Of course, even today a consistent positivist could call the universal constants mere inventions which have proved to be uncommonly useful in making possible an accurate and complete description of the most diversified results of measurements. But hardly any real physicist would take such an assertion seriously. The universal constants were not invented for reasons of practical convenience, but have forced themselves upon us irresistibly because of the agreement between the results of all relevant measurements and—this is the essential thing—we know quite well in advance that all future measurements will lead to these selfsame constants. To sum it all up, we can say that physical science demands that we admit the existence of a real world independent from us, a world which we can however never recognize directly but can apprehend only through the medium of our sense experiences and of the measurements mediated by them.
Clearly, Planck sees the constants of nature as legitimate discoveries about nature’s mathematical structure rather than artificial, human-imposed ordering principles.
In a remarkable passage, Planck expresses his astonishment at the fact that man, tiny as he is in comparison with the whole wide universe, has the ability to comprehend it:
In fact, how pitifully small, how powerless we human beings must appear to ourselves if we stop to think that the planet Earth on which we live our lives is just a minute, infinitesimal mote of dust; on the other hand how peculiar it must seem that we, tiny creatures on a tiny planet, are nevertheless capable of knowing though not the essence at least the existence and the dimensions of the basic building blocks of the entire great Cosmos!
This is quite an interesting statement. Despite man’s smallness in comparison with the vastness of the cosmos, his scientific abilities suggest that he has great significance.
Planck remarks that the natural laws the physicist uncovers give “the impression in every unbiased mind that nature is ruled by a rational, purposive will.” He articulates his expectation that the progress of the natural sciences will advance mankind’s insights about “the omnipotent Reason which rules over Nature,” and adds that “the deity which the religious person seeks to bring closer to himself by his palpable symbols, is consubstantial with the power acting in accordance with natural laws for which the sense data of the scientist provide a certain degree of evidence.” Planck’s meaning seems to be that the rational laws of nature, which man devises symbols to signify, are dictated by a Law Giver.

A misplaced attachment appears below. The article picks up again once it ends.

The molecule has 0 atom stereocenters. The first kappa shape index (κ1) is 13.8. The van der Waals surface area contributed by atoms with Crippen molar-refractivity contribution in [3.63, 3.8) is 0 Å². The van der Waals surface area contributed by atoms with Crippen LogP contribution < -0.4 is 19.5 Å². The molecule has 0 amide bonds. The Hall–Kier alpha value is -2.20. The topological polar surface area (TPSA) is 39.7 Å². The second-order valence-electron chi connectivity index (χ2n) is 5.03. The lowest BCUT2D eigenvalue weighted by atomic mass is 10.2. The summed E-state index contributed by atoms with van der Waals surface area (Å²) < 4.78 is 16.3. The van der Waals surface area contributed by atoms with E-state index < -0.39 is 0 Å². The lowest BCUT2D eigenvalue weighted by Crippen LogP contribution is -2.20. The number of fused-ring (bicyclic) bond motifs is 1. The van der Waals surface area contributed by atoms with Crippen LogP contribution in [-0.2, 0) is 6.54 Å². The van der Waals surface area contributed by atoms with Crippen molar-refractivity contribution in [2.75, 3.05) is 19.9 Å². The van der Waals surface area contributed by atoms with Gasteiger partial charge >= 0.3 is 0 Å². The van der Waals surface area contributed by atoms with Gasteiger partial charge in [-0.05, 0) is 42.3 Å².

It is well worth noting that Planck denies any inherent conflict between science and religious belief; in fact, he argues that “both religion and natural science require a belief in God for their activities.” Planck’s conviction is that there is concord between theism and the natural sciences, that they have the common goal of illuminating reality, and that the ultimate truth towards which these parallel streams are flowing is God. He writes:
No matter where and how far we look, nowhere do we find a contradiction between religion and natural science. On the contrary, we find a complete concordance in the very points of decisive importance. Religion and natural science do not exclude each other, as many contemporaries of ours would believe or fear; they mutually supplement and condition each other. The most immediate proof of the compatibility of religion and natural science, even under the most thorough critical scrutiny, is the historic fact that the very greatest natural scientists of all times—men such as Kepler, Newton, Leibniz—were permeated by a most profound religious attitude.
Planck describes the joint effort of science and religion as a crusade against both skepticism and superstition; he ends his essay with the battle cry, “On to God!”
 Quantum theory deals with how matter and energy behave at the atomic and subatomic levels.
 Planck’s discovery was made years before, in 1900.
 Frequency is measured in waves/second, which is how time figures into the equation. Planck worked out the numerical value of his constant (h) to a degree of accuracy that is close to the value employed in physics calculations today. See “Biographical Note: Max Planck, 1858-1947,” in Great Books of the Western World 56 (Chicago: Encyclopaedia Britannica, Inc., 1990), 73.
 Max Planck, Scientific Autobiography and Other Papers in Great Books of the Western World 56 (Chicago: Encyclopaedia Britannica, Inc., 1990), 77.